• “The Definition of Love” As a Representative of Love: The speaker of the poem, who happens to be the poet himself, defines love, saying that it is a rare feeling and that its parents are Despair and Impossibility. Personifying both negative emotions, the speaker goes on to say that Despair has proven generous in that even Hope has never entered this place. Showing Hope as a person, the speaker continues that even if he has tried to achieve it, Fate has thought it otherwise for him as it is jealous of love. Therefore, this could be ruinous for him. In fact, even if Heaven and World go with him to show how love could be defined, the lines of the love of the poet go in a parallel direction, and they are never destined to meet. Actually, it is in his stars that he would never be able to find love that binds him with his beloved, whom he does not name in the poem.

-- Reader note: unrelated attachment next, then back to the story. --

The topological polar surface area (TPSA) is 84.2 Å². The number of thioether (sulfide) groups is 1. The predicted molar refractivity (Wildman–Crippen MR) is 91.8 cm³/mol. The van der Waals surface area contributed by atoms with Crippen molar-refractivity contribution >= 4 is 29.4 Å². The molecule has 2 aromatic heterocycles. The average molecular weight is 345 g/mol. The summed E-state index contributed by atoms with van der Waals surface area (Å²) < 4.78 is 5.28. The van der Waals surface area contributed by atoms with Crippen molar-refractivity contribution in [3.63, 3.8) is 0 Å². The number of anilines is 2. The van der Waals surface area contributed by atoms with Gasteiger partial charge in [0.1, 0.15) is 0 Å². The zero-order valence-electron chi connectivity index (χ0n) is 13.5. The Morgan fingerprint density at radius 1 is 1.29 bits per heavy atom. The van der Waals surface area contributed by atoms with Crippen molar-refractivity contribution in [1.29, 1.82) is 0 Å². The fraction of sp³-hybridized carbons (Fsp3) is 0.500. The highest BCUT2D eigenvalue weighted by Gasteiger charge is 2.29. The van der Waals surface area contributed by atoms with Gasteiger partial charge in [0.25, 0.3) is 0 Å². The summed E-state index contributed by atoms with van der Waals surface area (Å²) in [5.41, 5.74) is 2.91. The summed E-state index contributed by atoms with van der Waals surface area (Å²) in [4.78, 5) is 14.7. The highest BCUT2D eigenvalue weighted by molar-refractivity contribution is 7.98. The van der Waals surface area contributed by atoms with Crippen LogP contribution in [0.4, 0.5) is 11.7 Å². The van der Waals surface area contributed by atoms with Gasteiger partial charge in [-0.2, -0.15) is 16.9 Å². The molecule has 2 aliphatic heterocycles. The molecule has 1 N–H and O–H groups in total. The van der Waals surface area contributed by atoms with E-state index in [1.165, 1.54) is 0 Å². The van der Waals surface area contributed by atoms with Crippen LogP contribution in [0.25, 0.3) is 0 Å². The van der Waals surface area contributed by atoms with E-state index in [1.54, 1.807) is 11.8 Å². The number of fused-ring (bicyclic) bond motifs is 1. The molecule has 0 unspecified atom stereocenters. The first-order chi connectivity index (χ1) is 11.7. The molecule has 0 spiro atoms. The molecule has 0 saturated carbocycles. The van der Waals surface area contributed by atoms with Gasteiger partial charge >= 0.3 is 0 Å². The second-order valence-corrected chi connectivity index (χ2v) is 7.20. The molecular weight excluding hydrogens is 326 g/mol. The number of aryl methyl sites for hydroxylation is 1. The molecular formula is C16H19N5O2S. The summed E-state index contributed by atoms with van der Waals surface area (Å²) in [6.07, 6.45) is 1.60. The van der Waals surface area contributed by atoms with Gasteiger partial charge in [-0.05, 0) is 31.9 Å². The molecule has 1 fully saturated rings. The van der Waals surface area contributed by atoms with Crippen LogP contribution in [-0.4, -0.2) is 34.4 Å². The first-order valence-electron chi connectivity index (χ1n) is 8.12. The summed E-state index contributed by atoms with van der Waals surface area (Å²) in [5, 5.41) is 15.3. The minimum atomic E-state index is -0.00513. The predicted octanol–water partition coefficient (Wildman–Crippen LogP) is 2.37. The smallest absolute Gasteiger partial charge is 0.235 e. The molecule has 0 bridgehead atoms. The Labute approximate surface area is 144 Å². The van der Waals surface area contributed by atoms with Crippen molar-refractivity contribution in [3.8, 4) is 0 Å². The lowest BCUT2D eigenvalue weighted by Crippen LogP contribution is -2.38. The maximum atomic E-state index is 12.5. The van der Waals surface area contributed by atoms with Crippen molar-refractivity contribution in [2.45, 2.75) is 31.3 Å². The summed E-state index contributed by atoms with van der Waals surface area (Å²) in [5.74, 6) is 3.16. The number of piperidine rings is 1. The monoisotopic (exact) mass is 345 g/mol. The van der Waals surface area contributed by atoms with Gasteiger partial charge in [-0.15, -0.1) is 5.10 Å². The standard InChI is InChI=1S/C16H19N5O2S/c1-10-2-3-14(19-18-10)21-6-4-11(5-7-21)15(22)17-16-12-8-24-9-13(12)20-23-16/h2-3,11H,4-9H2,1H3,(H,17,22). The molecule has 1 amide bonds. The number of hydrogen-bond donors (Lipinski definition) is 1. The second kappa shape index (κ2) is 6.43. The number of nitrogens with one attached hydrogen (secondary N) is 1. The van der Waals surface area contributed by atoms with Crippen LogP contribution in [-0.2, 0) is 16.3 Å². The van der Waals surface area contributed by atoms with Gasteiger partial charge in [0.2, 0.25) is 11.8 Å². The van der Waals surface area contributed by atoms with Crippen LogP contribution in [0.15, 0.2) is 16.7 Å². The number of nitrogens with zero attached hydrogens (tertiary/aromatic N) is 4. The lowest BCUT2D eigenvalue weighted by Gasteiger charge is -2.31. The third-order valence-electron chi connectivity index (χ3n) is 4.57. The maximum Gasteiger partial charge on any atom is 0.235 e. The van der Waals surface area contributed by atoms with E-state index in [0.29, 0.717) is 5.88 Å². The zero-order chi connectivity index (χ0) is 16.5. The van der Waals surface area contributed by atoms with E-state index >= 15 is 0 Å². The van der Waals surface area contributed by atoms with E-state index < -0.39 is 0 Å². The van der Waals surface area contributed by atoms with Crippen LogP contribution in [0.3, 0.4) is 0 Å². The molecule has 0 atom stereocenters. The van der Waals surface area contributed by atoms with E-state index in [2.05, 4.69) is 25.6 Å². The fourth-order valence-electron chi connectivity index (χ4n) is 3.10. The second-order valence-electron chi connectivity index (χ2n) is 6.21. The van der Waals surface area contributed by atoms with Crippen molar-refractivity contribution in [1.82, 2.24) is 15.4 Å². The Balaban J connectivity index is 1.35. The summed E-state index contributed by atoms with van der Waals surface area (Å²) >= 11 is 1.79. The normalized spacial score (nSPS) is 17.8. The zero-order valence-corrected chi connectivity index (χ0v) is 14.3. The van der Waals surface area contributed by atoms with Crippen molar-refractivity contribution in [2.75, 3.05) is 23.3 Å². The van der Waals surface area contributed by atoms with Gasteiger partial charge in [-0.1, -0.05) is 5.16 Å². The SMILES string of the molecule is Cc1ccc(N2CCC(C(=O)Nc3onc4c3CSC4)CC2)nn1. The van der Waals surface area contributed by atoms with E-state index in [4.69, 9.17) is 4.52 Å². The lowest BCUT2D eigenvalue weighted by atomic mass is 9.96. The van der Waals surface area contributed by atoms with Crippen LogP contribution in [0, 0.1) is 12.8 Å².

• Major Themes in “The Definition of Love”: Unrequited love, despair, an impossibility in love, and an extreme passion for love are some of the major themes of this poem. Although it seems that Andrew Marvell has tried his best to define love, it is clear from his argument of presenting love and its attendant passions as personifications that the poet wants to show how he is not fated to achieve love, yet he thinks that it is real love. He even personifies his soul. Fate, as a tyrant, has turned his love into two wheels never fated to meet due to being on different poles or two lines that go parallel to each other and never meet. This shows how he argues about the impossibility of love in metaphysical terms and extreme passion that is actually “the Conjunction of the Mind” and yet it is “Opposition of the Stars” that he and his beloved are not slated to meet or love each other.